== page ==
Academic journal article Public Administration Review

Managing Information Technology Projects in the Public Sector

Academic journal article Public Administration Review

Managing Information Technology Projects in the Public Sector

Article excerpt

Public sector organizations are being scrutinized and held accountable for their use of funds, now more than ever. Further, taxpayers are increasingly comparing the public sector to the private sector, demanding better customer service. As an added dimension, public organizations find themselves spending more on information technology (IT), even as their budgets come under pressure. In a situation similar to the private sector, public organizations find a large number of IT projects that are over budget, behind schedule, and producing fewer benefits than expected.

The trend in computing is to migrate from mainframe-based systems to smaller computer platforms, frequently employing Graphical User Interface (GUI) software. Such migrations are proving difficult for private sector and public sector managers alike. The problem is more acute in the public sector, however, because the bulk of the IT management experience in the public sector is with mainframe-based systems. Such experience does not translate readily to the skills needed for Local Area Networks (LANs) and client-server architectures.

Project management frameworks have been developed in the private sector that can provide guidelines, but blindly adopting such frameworks to the public sector can be misleading. What is needed is a workable project management framework that addresses the common elements of risk assessment and project management, while taking into account the unique needs of public organizations.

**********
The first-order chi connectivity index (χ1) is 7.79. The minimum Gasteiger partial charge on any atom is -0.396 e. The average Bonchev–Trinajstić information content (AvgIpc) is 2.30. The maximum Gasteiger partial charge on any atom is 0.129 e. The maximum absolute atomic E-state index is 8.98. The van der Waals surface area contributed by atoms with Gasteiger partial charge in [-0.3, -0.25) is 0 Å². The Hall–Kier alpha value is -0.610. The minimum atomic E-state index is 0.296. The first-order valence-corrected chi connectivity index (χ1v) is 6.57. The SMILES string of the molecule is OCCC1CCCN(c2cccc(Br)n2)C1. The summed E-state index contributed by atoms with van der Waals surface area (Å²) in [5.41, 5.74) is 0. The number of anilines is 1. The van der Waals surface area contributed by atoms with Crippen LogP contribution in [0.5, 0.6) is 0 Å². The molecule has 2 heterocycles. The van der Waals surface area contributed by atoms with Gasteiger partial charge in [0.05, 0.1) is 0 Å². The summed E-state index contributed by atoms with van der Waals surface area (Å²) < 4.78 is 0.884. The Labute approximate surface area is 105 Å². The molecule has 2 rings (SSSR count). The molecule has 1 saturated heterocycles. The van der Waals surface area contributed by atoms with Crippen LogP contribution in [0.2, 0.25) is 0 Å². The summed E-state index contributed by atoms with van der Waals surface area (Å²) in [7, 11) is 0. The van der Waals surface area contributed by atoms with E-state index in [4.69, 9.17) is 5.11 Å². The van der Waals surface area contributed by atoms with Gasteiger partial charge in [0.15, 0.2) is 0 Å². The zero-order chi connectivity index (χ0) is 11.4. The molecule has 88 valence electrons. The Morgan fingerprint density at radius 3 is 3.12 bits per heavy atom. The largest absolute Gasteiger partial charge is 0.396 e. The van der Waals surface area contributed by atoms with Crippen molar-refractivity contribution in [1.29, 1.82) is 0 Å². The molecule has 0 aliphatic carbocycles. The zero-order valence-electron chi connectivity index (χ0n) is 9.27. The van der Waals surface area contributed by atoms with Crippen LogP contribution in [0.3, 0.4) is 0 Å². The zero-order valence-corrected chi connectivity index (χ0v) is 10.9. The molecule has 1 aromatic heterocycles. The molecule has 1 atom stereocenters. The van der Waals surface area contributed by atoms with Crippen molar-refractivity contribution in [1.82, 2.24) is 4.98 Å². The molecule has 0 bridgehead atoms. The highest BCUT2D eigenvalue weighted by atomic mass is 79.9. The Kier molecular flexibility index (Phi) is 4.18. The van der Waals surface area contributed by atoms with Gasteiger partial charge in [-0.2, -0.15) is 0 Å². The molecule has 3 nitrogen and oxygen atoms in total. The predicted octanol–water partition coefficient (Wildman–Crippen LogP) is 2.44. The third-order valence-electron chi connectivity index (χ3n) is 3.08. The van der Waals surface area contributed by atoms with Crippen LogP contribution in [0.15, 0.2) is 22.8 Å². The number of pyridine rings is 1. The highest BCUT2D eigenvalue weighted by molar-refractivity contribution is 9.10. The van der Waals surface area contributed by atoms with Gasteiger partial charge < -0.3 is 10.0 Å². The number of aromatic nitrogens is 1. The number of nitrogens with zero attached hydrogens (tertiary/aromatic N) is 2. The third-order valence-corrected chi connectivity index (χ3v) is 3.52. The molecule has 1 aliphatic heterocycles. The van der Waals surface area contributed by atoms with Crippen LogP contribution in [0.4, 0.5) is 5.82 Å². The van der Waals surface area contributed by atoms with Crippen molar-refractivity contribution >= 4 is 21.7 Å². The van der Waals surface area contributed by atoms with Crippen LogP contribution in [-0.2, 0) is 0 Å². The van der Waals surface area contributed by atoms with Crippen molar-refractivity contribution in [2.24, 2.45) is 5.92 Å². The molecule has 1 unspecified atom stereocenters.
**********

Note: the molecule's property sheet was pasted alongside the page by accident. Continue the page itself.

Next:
Our purpose in this article is to suggest a framework that will address the needs of managing large-scale IT projects in the public sector. We first discuss the differences between public and private organizations, with emphasis on IT project management. Next a discussion is offered of trends in human resource management systems (HRMS), providing an introduction to the case. The case describes a specific attempt to implement an HRMS in a state government. The case is followed by the presentation of an IT project management framework. We close with a discussion of the lessons learned.

Information Technology in the Public Sector

The role of IT in public organizations has been the subject of numerous research efforts, including a major research program at the University of California at Irvine (Northrop et al., 1990). The Irvine group argued that many of the intended benefits of IT, such as better information for planning and managerial control, had not been realized. A long-term, longitudinal study found that most payoffs from computerization were in the areas of fiscal control, cost avoidance, and better interactions with the public. However, those payoffs were not immediate, and the prospects for future payoffs in these areas were mixed.

Other research has focused on the control of information resources (including IT) at the state level. A national study of state governments investigated new organizational structures, planning processes, and policy formulation activities relating to the acquisition, use, and management of IT (Caudle, 1990). The study concluded that although the focus remained on IT management, public sector management was increasingly considering information itself as an important resource to be managed.

Another study was designed to test the basic premise that management of IT in public organizations differs from that carried out in private sector firms (Bretschneider, 1990). Using a sample of slightly more than 1,000 public and private sector organizations, the study presented a list of potential differences between public and private organizations that could affect the capacity of an organization to manage IT effectively. The differences identified by Bretschneider included the following (MIS stands for the management information systems function in the private sector, and PMIS for the public management information systems in the public sector):

1 .PMIS managers must contend with greater levels of interdependence across organizational boundaries than do private MIS managers. …

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